"Census 2000 showed that the foreignborn population in the United States was 31.1 million, a 57-percent increase from the 1990 figure of 19.8 million. This group constituted 11.1 percent of the population in 2000, the highest percentage since 1930, when they composed 11.6 percent of the total population.1 As the country's foreign-born population- already the largest in history- continues to increase in size, understanding how its migration and mobility patterns fit into, and partially shape, the overall migration patterns within the United States will be increasingly important. This Census 2000 Special Report examines migration patterns of natives and the foreign born, aged 5 years and over. The report's first section focuses on overall mobility patterns by nativity. The next section examines migration from abroad, while the final section looks at patterns and differences between natives and the foreign born in state-to-state and county-to-county migration. Particular attention is given to the redistribution of the foreign-born population within the United States."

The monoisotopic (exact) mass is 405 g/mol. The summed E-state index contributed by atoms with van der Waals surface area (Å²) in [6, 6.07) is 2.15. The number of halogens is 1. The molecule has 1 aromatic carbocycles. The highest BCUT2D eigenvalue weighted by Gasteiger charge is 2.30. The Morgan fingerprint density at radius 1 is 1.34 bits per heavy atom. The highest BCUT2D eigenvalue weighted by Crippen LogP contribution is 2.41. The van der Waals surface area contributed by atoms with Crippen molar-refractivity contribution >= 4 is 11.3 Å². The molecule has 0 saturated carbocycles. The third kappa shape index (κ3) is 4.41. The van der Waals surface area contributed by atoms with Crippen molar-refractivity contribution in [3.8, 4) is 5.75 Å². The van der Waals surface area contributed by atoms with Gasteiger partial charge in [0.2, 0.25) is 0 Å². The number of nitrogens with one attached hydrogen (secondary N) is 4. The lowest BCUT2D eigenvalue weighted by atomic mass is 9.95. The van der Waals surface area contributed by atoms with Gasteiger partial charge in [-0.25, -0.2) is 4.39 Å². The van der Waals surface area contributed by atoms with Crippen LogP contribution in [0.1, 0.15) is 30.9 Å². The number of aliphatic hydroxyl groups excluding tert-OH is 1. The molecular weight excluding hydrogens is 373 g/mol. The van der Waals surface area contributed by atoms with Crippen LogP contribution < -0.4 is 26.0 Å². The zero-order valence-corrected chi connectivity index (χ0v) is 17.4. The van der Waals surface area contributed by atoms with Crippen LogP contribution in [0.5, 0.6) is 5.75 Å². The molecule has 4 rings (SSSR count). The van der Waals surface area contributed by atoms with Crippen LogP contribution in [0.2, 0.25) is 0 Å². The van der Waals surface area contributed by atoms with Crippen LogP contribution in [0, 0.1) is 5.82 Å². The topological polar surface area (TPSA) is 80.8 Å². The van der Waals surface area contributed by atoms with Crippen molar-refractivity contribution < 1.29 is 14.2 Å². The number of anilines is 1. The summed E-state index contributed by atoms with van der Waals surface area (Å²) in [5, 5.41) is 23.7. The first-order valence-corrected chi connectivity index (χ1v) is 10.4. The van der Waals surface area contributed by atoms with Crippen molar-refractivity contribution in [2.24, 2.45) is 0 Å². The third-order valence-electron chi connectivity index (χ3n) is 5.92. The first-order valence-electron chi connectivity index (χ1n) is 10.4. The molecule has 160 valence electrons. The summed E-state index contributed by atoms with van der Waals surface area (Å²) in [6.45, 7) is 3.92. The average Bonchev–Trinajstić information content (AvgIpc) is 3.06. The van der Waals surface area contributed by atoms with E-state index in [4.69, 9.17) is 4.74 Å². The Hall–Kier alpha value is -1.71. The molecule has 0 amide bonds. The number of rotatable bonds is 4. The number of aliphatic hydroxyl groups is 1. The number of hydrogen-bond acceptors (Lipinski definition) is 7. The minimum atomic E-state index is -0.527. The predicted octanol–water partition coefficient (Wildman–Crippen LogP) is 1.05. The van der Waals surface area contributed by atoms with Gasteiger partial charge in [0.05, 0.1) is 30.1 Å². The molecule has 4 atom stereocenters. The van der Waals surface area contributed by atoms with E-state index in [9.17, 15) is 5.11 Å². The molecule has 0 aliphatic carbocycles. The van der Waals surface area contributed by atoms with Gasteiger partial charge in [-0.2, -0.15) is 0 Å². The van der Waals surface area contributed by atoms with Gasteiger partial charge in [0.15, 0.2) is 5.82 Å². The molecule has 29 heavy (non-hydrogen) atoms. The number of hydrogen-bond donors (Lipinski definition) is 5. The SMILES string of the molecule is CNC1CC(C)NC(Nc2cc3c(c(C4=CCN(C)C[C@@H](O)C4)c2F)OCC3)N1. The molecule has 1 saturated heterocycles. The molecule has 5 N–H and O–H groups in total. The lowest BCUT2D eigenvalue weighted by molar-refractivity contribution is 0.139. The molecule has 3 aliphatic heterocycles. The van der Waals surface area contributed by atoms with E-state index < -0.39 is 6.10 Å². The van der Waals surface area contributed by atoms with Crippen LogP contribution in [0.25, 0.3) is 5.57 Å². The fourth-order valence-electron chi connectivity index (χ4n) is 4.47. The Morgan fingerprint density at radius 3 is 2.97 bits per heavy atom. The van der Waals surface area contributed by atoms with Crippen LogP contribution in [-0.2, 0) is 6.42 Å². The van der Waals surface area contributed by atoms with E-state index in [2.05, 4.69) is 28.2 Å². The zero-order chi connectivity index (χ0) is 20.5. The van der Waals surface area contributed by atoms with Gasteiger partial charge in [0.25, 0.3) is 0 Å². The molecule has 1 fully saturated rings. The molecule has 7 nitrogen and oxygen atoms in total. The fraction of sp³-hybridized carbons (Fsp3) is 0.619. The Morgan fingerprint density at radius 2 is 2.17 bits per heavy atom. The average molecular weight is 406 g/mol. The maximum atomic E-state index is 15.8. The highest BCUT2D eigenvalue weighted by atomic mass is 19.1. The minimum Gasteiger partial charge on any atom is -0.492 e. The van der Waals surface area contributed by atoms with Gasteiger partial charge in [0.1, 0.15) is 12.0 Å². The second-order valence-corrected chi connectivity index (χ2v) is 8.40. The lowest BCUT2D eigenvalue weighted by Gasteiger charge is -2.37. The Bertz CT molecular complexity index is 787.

Census 2000 Special Reports CENSR-11
Census Bureau: http://www.census.gov/